What a difference a year makes. Apple topped American Customer Satisfaction Index's smartphone rankings back in 2012, but Samsung has taken the lead in 2013 by a slim margin. Owners responding to ACSI's national survey gave an 84-point score to both the Galaxy S III and Galaxy Note II, putting the two Samsung phones just past the 82-point iPhone 5 and iPhone 4S. Researchers haven't explained the changing attitudes, although they add that the Galaxy S 4 and other newer phones didn't ship in time to count. It's at least clear that the American sentiment doesn't extend worldwide -- ACSI notes that South Koreans ranked the iPhone 5 higher than the Galaxy S III despite Samsung's home turf advantage. Apple also maintains the lead in ACSI's device-independent scores at 81 points to 76, although Samsung is quickly catching up. It's safe to say that neither smartphone maker can afford to relax.
Samsung Beats Apple in New Smartphone Customer Satisfaction Study from ACSI
ANN ARBOR, Mich., (July 31, 2013) – Samsung hits a home run with its Galaxy S III and Note II, according to a smartphone brand study released today by the American Customer Satisfaction Index (ACSI). The new study provides 2013 customer satisfaction benchmarks for 10 of the past year's top-selling smartphone models in the United States.
Samsung's flagship model for 2012, the S III, receives an ACSI benchmark of 84 (on a 0 to 100 scale), beating Apple's iPhone 5 at 82, the company's most recent smartphone offering. Another Samsung model, Note II, shares the top of list at 84. Galaxy S4 is not included because the ACSI study was fielded just prior to its launch.
While U.S. customers give Samsung's smartphones the top scores, Korean consumers prefer Apple. According to the National Customer Satisfaction Index (NCSI) in South Korea, which uses the same technology as the ACSI, the iPhone 5 has higher customer satisfaction than Galaxy S III.
The smartphone segment of the cell phone market is growing at a rapid clip, and ACSI data suggest that smartphone users are much more satisfied than are feature phone users. Overall, smartphones earn a customer satisfaction score of 76 compared to 69 for feature phones.
"While feature phones are cheaper, and therefore viewed by many customers as better value, smartphones excel in quality," says Claes Fornell, ACSI founder and Chairman. "Smartphones receive strong marks for feature variety, design and ease of use, with battery life as their only real shortcoming."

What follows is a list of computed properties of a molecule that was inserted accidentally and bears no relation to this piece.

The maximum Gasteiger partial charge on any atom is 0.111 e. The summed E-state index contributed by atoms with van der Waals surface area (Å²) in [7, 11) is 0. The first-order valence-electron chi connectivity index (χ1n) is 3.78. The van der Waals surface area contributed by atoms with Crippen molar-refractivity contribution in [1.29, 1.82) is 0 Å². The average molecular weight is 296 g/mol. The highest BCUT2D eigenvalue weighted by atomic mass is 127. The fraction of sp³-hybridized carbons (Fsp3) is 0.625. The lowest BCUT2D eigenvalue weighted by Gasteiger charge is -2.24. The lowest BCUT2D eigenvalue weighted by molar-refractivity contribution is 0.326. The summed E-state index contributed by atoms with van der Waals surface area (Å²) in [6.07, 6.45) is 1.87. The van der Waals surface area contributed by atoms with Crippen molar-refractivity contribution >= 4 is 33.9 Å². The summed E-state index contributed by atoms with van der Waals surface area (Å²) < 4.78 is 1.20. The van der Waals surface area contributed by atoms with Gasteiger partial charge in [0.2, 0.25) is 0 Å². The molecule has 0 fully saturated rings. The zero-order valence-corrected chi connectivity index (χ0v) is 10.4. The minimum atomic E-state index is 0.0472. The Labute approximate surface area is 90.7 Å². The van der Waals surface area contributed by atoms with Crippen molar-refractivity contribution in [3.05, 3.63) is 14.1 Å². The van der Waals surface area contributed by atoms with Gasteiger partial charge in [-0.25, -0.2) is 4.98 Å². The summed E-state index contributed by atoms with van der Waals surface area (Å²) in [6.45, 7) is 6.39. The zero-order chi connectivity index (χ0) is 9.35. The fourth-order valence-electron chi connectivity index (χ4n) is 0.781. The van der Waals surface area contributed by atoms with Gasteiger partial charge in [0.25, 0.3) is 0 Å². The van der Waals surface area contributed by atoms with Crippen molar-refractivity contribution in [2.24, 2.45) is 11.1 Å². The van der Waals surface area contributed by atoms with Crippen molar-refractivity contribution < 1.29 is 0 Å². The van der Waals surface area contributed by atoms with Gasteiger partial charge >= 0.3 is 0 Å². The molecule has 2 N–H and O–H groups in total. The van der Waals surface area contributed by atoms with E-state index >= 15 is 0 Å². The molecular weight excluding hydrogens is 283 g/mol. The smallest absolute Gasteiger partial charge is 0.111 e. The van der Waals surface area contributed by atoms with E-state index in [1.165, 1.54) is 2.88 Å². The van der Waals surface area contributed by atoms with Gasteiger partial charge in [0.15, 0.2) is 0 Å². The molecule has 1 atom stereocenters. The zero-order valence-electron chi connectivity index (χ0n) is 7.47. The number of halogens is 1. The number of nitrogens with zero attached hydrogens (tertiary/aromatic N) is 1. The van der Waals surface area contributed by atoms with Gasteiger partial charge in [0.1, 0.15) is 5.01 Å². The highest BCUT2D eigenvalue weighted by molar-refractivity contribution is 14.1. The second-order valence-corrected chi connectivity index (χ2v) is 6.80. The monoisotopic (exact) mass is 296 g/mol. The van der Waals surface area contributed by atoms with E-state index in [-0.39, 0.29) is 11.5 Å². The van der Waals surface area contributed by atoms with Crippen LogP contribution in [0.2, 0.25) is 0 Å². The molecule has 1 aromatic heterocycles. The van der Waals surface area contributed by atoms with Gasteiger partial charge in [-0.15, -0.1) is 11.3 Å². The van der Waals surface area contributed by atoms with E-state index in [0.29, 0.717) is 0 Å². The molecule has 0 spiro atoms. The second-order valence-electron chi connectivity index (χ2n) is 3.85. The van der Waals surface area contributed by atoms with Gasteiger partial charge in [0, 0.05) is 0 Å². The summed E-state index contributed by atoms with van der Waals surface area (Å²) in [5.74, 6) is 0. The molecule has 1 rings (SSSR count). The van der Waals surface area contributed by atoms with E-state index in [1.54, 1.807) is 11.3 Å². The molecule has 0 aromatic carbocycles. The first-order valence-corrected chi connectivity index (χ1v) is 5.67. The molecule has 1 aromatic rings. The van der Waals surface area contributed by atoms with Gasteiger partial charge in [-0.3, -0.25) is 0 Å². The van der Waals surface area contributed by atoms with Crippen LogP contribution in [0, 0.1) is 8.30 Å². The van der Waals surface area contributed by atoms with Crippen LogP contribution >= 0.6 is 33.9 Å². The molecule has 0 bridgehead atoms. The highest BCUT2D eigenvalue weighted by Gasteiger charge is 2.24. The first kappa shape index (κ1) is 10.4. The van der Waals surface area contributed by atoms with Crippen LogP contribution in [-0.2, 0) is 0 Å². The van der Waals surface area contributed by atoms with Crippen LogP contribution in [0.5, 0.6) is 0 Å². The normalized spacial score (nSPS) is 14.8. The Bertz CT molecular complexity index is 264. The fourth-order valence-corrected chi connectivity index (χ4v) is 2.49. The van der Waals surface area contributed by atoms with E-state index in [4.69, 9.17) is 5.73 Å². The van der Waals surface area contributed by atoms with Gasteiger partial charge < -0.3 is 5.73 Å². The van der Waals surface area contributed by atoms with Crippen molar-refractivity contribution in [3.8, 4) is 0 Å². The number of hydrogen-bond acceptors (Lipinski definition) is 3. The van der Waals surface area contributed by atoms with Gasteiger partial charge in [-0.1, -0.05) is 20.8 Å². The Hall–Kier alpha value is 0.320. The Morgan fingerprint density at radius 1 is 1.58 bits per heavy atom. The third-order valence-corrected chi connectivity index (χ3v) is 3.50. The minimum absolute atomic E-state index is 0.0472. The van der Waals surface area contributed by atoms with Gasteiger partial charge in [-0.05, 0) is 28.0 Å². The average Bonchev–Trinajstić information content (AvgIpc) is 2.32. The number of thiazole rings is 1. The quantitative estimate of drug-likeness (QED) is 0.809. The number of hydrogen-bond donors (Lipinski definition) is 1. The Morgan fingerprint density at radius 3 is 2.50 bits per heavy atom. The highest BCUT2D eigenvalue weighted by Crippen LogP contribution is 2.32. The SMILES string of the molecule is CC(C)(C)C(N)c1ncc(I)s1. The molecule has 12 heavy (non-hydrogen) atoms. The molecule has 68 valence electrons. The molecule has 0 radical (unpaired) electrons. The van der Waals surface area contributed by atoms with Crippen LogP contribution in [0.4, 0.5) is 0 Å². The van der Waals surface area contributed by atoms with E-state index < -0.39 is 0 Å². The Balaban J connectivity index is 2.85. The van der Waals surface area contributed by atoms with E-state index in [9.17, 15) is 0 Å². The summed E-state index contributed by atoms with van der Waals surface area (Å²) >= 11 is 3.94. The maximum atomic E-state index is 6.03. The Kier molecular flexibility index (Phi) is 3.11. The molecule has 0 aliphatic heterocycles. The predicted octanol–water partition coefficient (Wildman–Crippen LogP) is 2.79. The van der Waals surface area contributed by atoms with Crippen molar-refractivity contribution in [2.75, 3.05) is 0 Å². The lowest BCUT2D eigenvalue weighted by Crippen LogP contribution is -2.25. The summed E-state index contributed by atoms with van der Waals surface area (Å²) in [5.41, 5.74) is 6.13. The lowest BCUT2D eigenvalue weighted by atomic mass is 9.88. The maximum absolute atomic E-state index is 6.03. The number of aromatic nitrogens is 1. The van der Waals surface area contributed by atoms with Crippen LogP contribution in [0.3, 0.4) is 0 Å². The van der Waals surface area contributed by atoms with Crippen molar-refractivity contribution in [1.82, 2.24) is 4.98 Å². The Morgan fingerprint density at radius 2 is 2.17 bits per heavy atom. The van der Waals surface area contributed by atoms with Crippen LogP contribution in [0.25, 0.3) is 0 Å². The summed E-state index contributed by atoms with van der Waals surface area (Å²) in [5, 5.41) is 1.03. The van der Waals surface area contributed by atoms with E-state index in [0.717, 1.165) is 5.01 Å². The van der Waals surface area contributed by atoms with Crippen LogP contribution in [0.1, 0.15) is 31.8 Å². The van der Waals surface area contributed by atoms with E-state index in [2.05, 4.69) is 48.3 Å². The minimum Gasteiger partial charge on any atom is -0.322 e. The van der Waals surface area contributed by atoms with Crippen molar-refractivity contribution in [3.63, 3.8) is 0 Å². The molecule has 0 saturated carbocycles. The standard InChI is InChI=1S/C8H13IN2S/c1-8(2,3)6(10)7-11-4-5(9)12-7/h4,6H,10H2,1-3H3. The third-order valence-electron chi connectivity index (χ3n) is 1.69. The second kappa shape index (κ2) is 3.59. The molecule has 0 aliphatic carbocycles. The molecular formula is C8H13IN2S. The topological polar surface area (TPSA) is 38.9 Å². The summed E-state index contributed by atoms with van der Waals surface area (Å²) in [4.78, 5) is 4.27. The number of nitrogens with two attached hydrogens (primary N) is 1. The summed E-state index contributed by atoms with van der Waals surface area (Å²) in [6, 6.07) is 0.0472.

The iPhone 4S matches its successor-iPhone 5-with an ACSI score of 82. Apple's iPhone 4 is just a point below at 81. On the other hand, at a score of 78, customer satisfaction with the Galaxy S II, precursor to the S III, is lower. Motorola Mobility's Droid Razr Maxx HD comes in at 80, while the Droid Razr scores 77. The low end belongs to BlackBerry, far below competition, with 67 and 64, respectively, for its Curve and Bold smartphones.
"Not only does Samsung edge ahead of all iPhones, Apple customers themselves don't see much difference between the iPhone 4, 4S or 5," says ACSI Director David VanAmburg. "The latest earnings report from Apple was better than expected, but the name of the game for Apple has always been innovation. Samsung, on the other hand, shows a strong upward ACSI trend from the Galaxy S II to the Galaxy S III. If the S4 performs as well-or even better-in the eyes of customers, Samsung could threaten Apple's dominance in overall customer satisfaction."
The smartphone brand study complements and expands the ACSI's coverage of the cell phone industry, updated in May 2013, gauging customer satisfaction with each company's complete array of product offerings-smartphones and feature phones. As reported earlier, Apple's overall ACSI score is 81, a 2% drop compared with 2012, but strong enough to retain the industry lead.
Unlike Apple, which has a smartphone-only lineup, Samsung offers both feature and smartphones. At 76, Samsung continues to lag Apple for overall customer satisfaction. Nevertheless, the company's 7% gain in 2013 is a clear reflection of the strength of Galaxy S III.
"Like Apple, BlackBerry offers smart devices only, yet the company stays firmly entrenched at the bottom of the industry in customer satisfaction," says Fornell. "This does not bode well for BlackBerry considering that smart typically outperforms feature when it comes to cell phones."